7.0/10
13,022
88 user 29 critic

Barefoot in the Park (1967)

Approved | | Comedy, Romance | 25 May 1967 (USA)
Paul, a conservative young lawyer, marries the vivacious Corie. Their highly passionate relationship descends into comical discord in a five-flight New York City walk-up apartment.

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(play), (screenplay)
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3,931 ( 357)

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Nominated for 1 Oscar. Another 6 nominations. See more awards »

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Complete credited cast:
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Harry Pepper (as Herbert Edelman)
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Harriet
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Restaurant Proprietor
James Stone ...
Delivery Man (as James F. Stone)
Ted Hartley ...
Frank
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Storyline

New Yorkers Paul Bratter and Corie Bratter née Banks have just gotten married. He is a stuffed shirt just starting his career as a lawyer. She is an independently minded free spirit who prides herself on doing the illogical purely out of a sense of adventure, such acts as walking through Washington Square Park barefoot when it's 17°F outside. Their six day honeymoon at the Plaza Hotel shows that they can get to know each other easily in the biblical sense. But they will see if they can get to know each other in their real life when they move into their first apartment, a cozy (in other words, small), slightly broken down top floor unit in a five story walk-up. While Corie joyfully bounds up and down the stairs, Paul, always winded after the fact, hates the fact of having to walk up the six flights of stairs, if one includes the stairs that comprise the outside front stoop. Beyond the issues with the apartment itself, Paul and Corie will have to deal with an odd assortment of neighbors... Written by Huggo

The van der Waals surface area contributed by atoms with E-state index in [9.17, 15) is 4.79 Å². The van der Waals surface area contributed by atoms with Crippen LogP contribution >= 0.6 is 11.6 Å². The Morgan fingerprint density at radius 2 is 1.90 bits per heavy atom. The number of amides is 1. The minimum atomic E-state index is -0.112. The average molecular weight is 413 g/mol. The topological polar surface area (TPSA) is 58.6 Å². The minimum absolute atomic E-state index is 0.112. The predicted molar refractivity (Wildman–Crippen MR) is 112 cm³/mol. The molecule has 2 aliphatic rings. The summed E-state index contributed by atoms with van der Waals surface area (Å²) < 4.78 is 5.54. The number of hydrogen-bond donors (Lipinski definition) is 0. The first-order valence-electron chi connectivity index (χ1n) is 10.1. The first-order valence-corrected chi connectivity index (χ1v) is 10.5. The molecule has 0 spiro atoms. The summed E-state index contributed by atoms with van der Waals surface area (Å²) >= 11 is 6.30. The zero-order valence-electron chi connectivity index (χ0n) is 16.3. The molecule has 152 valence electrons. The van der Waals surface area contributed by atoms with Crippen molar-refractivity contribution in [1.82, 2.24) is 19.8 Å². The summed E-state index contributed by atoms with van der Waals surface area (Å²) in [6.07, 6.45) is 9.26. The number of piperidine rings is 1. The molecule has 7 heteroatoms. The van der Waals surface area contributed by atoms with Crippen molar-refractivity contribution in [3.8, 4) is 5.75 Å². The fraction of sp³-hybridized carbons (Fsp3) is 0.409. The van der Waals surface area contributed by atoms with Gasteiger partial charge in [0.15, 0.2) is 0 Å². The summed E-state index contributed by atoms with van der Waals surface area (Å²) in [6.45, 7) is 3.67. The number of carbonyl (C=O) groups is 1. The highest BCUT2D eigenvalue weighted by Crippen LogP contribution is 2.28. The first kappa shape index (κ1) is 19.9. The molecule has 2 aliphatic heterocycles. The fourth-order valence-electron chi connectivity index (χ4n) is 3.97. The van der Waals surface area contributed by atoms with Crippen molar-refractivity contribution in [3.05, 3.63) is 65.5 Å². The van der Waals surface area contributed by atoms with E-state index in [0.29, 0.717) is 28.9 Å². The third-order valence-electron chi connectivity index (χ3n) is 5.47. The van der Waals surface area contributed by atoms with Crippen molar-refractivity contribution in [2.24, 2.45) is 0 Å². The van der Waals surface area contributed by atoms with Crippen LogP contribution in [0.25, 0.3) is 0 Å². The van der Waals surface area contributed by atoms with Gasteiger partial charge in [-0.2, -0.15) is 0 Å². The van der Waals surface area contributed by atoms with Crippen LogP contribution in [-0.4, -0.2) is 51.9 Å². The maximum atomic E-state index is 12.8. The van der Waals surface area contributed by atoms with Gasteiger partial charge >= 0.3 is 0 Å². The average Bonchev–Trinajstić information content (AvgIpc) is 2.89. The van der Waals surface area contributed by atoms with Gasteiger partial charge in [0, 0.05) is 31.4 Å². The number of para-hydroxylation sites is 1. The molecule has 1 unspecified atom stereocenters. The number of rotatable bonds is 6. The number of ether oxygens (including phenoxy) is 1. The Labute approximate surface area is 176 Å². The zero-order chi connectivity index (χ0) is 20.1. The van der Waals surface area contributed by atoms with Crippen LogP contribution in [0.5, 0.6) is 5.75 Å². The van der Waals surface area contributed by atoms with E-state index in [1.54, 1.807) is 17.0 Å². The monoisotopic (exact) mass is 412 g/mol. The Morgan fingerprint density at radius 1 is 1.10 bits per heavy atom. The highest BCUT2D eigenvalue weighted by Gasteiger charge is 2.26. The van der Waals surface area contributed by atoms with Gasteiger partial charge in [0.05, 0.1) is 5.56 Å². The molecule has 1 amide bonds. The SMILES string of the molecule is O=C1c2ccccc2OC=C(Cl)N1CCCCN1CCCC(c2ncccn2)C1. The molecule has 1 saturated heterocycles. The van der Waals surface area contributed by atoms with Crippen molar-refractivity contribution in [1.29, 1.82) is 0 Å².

Plot Summary | Add Synopsis

Taglines:

Broadway's barest, rarest, unsquarest love play See more »

Genres:

Comedy | Romance

Certificate:

Approved | See all certifications »

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Details

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Release Date:

25 May 1967 (USA)  »

Also Known As:

Barfuß im Park  »

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Box Office

Gross USA:

$19,994,515
See more on IMDbPro »

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(Technicolor)

Aspect Ratio:

1.85 : 1
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Did You Know?

Trivia

Neil Simon based this story on his first marriage. See more »

Goofs

When the telephone repairman is in the apartment and Paul is drinking, he empties his glass. In the next shot the glass isn't empty. See more »

Quotes

Victor Velasco: So what are you, a folk singer?
Corie Bratter: No, a wife!
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Connections

Referenced in Mystery Science Theater 3000: The Brute Man (1996) See more »

Soundtracks

Shama, Shama
Written by Danny Gould, Neil Simon and Luben Balabanoff
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Frequently Asked Questions

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User Reviews

 
The Original 'Dharma & Greg'
10 November 2003 | by See all my reviews

As my girlfriend noted before I watched for the first time, this is like the original 'Dharma & Greg.' She's the free spirit, he's the button-down lawyer struggling to adjust to the new world into which he's just married. After six days of a honeymoon at the Plaza, where eyebrows are raised amongst the staff because the young lovers never leave the room, conflicts come to a boil at home when she realizes that her new husband isn't such an adventurous fella. Amongst the number of reasons she compiles to determine that they just can't make it after all: he declines an invitation to take off his shoes, in February, to walk barefoot in the park.

Of course, with your knowledge of romantic comedies about marital discord, you know generally how it all ends. How the conflict is resolved, beginning with some advice from Mother, may seem realistic and true to some. Others raised on self-empowered heroines may think it's a trite sell-out.

There's no question that young Redford fits the bill as Handsome & Charming, but it's a little hard to believe in him as a character who's supposed to be a stick in the mud. Fonda at this point had carved out a niche for herself in Wild, Untamed Belle roles, and she's fine again in that role here. But I must admit it was hard to watch without thinking about Holly Golightly, and imagining a sophisticated presence like Audrey Hepburn in the part, instead. The script also calls for the Mother to comment that she's never seen another couple who looked so much in love, but I really didn't see it. The couple seems at complete odds from their first evening at home. I can't think of a scene that illustrates why the two fell in love in the first place, except that they're both so young & sexy.

It's worth watching for the snappy dialogue, the work by Charles Boyer & Mildred Natwick as Mr. Velasco & the Mother, the chance to admire Redford & Fonda in their youth, and as a nice Neil Simon period piece. But it would be no crime for someone to attempt a better, updated remake. It could be done, and you probably can already picture it.


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